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Chapter IThe Problem and its SettingIntroductionMost modern shopping malls provide visitors withamenities such as public restrooms, information kiosks, giftwrapping services and supervised child care. One of the mostpopular communal elements of a shopping mall, however, is acollection of diverse restaurants known as a food court.This area provides mall visitors with an array of eateries,from local franchises to specialized chains. Venuestypically operate side-by-side, with a centralized communaldining area to accommodate customers.A food court is generally located near one of thelarger "anchor stores" in a shopping mall, or else in alocation convenient for truck deliveries. The location tendsto make it a destination point, encouraging shoppers tobrowse smaller stores and kiosks along the route. While somespecialty food vendors may rent more centralized spaces,most full-service restaurant owners prefer the pool ofpotential customers created in a food court.Although many shopping malls have full-service themerestaurants elsewhere, the food court offers customers theopportunity to sample many different styles of fast food.One spouse may want Chinese food, for example, while the
other may have a preference for Italian food. Children oftenwant different types of food than their parents, so thisfeature allows each family member to purchase differentmeals at different locations and still eat together in acommunal dining area.Food vendors who offer exotic or international entreesoften find it easier to operate a smaller outlet at a foodcourt rather than invest in a stand-alone building orindependent restaurant elsewhere in the mall. Customers areoften more willing to sample unusual or ethnic foods whenall of the options are grouped together. It is not unusualfor employees to offer free samples of their products topotential customers walking through the area.A mall food court may also offer specialty foods suchas gourmet cookies, fruit smoothies, coffee drinks, softpretzels or premium ice cream. These specialty stores maynot attract many customers on their own, but when locatednext to other restaurants, their sales tend to increasesignificantly. Individual eateries tend to benefit from atype of synergy, as customers of one venue seek out sidedishes, desserts or beverages from another.Some popular chain restaurants offer customers the samemenu items found in their larger stores, but others mayoffer a more restricted menu because of limited storage or2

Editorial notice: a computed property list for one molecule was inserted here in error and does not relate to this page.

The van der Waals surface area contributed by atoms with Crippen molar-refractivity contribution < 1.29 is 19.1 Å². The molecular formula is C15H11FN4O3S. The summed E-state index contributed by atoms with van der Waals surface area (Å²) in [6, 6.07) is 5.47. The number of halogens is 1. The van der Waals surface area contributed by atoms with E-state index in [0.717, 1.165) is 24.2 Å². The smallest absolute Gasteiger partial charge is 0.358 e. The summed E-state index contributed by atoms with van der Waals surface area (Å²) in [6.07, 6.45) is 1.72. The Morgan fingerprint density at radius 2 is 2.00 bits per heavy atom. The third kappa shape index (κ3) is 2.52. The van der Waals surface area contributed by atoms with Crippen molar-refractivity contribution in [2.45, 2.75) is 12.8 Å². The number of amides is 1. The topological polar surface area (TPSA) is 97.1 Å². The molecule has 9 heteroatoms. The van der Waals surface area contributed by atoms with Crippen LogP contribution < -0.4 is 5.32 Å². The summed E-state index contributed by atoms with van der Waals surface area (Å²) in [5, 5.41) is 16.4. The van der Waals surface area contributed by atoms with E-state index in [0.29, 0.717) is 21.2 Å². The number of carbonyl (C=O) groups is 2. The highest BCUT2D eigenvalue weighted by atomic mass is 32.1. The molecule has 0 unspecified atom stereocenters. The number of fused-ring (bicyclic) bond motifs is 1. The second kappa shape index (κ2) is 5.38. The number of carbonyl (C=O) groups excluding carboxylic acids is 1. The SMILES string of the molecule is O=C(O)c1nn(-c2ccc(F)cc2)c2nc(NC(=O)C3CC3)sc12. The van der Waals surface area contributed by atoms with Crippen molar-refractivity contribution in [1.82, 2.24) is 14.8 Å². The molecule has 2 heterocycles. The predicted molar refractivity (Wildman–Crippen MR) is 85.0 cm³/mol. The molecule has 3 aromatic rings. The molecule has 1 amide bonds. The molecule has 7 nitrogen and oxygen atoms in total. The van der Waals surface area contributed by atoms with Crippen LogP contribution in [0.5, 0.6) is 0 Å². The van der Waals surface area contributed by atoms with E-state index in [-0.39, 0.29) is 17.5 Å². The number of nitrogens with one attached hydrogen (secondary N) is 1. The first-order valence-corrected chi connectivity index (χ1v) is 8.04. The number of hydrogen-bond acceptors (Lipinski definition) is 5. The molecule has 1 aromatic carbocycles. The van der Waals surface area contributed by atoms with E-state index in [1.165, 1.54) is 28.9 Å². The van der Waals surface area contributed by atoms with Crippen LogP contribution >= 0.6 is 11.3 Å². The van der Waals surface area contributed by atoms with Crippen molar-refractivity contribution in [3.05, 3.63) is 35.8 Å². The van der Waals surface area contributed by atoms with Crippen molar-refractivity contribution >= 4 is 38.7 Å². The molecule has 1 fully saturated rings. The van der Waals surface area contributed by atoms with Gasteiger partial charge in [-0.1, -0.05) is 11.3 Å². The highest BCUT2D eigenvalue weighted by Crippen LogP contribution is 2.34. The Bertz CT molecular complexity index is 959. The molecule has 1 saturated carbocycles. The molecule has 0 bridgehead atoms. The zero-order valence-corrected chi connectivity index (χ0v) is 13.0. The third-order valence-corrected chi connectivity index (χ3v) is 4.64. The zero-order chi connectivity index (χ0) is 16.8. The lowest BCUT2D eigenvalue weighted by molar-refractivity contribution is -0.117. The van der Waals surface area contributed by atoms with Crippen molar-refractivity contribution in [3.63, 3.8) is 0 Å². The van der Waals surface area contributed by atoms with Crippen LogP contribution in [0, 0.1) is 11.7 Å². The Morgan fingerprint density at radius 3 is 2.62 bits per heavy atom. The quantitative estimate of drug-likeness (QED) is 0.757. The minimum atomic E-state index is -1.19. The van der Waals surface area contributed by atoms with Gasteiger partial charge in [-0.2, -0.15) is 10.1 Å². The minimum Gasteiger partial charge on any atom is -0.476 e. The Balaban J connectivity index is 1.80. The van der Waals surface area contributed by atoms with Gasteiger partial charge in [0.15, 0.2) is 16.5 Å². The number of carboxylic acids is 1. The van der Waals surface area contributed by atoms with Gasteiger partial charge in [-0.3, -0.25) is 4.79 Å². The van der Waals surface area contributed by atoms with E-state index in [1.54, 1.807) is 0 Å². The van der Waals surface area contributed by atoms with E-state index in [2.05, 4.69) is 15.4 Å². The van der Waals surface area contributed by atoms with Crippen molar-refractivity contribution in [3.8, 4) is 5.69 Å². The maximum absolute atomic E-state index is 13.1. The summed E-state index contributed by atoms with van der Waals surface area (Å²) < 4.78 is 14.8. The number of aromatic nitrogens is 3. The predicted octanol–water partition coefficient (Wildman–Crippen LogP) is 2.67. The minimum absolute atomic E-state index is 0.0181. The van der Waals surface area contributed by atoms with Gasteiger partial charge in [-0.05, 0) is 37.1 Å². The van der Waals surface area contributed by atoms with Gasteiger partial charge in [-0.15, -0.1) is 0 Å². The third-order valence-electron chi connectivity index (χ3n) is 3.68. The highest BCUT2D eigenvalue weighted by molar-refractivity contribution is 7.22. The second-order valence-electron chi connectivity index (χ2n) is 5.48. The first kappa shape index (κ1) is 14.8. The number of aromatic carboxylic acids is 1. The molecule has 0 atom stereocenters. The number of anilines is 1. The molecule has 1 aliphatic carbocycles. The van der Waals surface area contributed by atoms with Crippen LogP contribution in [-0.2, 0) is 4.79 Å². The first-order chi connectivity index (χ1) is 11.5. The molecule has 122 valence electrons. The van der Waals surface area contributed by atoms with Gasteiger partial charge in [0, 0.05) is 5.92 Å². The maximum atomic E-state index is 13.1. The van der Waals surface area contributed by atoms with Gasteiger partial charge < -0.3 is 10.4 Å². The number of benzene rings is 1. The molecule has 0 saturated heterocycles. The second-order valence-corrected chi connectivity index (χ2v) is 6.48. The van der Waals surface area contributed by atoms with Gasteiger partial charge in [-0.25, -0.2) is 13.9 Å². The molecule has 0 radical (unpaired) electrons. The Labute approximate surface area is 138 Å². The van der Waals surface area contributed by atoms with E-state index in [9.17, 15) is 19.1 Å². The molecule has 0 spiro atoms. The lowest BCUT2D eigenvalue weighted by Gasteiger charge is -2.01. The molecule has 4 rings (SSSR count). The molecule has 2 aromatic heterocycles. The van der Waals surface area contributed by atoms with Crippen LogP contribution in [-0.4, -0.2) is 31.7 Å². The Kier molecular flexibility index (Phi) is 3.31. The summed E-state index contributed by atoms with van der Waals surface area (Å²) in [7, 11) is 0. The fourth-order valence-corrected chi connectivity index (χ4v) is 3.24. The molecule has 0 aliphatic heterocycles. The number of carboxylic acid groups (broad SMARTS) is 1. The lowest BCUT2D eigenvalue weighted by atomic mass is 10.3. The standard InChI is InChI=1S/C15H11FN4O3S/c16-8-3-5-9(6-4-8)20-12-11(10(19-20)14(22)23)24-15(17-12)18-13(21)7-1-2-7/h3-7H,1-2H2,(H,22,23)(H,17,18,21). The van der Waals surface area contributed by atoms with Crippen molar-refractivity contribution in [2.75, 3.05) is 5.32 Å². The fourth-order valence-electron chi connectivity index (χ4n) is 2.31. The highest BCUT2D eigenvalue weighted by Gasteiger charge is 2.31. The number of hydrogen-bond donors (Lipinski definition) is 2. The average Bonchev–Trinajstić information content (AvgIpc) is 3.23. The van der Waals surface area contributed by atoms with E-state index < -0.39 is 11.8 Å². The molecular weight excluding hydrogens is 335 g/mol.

preparation space. Many food court restaurants also limittheir offerings to items that can be served in a shortamount of time, such as sandwiches, fried side items andpre-baked goods. Condiments, disposable utensils, napkinsand other items are generally located in a service linedesigned for efficient fast food service.